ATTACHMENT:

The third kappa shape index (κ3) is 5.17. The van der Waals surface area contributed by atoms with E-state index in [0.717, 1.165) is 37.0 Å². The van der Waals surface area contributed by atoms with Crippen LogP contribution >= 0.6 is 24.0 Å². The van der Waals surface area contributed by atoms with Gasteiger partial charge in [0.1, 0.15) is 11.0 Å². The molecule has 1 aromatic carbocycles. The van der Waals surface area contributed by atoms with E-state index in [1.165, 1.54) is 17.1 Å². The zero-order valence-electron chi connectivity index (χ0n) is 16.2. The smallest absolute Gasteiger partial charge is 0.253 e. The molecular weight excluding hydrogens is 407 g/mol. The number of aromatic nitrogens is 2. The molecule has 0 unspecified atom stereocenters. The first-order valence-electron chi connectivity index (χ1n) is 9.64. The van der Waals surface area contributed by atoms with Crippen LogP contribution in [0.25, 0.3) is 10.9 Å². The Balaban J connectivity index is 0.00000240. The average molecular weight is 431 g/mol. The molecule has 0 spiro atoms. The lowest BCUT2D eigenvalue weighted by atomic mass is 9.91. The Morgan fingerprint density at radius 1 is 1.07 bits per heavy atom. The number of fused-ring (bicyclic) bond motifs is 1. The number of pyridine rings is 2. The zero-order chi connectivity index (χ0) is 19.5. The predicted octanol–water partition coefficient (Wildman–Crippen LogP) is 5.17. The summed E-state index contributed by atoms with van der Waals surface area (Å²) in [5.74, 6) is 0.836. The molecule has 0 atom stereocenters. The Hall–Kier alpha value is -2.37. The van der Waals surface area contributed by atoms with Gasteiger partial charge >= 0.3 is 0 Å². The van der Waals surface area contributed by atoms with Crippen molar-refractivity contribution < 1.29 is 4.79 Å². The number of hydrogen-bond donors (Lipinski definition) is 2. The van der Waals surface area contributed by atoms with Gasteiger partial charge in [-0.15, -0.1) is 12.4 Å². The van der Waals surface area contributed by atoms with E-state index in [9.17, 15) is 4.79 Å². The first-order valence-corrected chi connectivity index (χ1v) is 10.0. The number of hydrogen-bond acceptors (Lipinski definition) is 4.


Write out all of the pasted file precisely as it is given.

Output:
The third kappa shape index (κ3) is 5.17. The van der Waals surface area contributed by atoms with E-state index in [0.717, 1.165) is 37.0 Å². The van der Waals surface area contributed by atoms with Crippen LogP contribution >= 0.6 is 24.0 Å². The van der Waals surface area contributed by atoms with Gasteiger partial charge in [0.1, 0.15) is 11.0 Å². The molecule has 1 aromatic carbocycles. The van der Waals surface area contributed by atoms with E-state index in [1.165, 1.54) is 17.1 Å². The zero-order valence-electron chi connectivity index (χ0n) is 16.2. The smallest absolute Gasteiger partial charge is 0.253 e. The molecular weight excluding hydrogens is 407 g/mol. The number of aromatic nitrogens is 2. The molecule has 0 unspecified atom stereocenters. The first-order valence-electron chi connectivity index (χ1n) is 9.64. The van der Waals surface area contributed by atoms with Crippen LogP contribution in [0.25, 0.3) is 10.9 Å². The Balaban J connectivity index is 0.00000240. The average molecular weight is 431 g/mol. The molecule has 0 spiro atoms. The lowest BCUT2D eigenvalue weighted by atomic mass is 9.91. The Morgan fingerprint density at radius 1 is 1.07 bits per heavy atom. The number of fused-ring (bicyclic) bond motifs is 1. The number of pyridine rings is 2. The zero-order chi connectivity index (χ0) is 19.5. The predicted octanol–water partition coefficient (Wildman–Crippen LogP) is 5.17. The summed E-state index contributed by atoms with van der Waals surface area (Å²) in [5.74, 6) is 0.836. The molecule has 0 atom stereocenters. The Hall–Kier alpha value is -2.37. The van der Waals surface area contributed by atoms with Gasteiger partial charge >= 0.3 is 0 Å². The van der Waals surface area contributed by atoms with Crippen molar-refractivity contribution < 1.29 is 4.79 Å². The number of hydrogen-bond donors (Lipinski definition) is 2. The van der Waals surface area contributed by atoms with Gasteiger partial charge in [-0.15, -0.1) is 12.4 Å². The van der Waals surface area contributed by atoms with E-state index in [9.17, 15) is 4.79 Å². The first-order valence-corrected chi connectivity index (χ1v) is 10.0. The number of hydrogen-bond acceptors (Lipinski definition) is 4.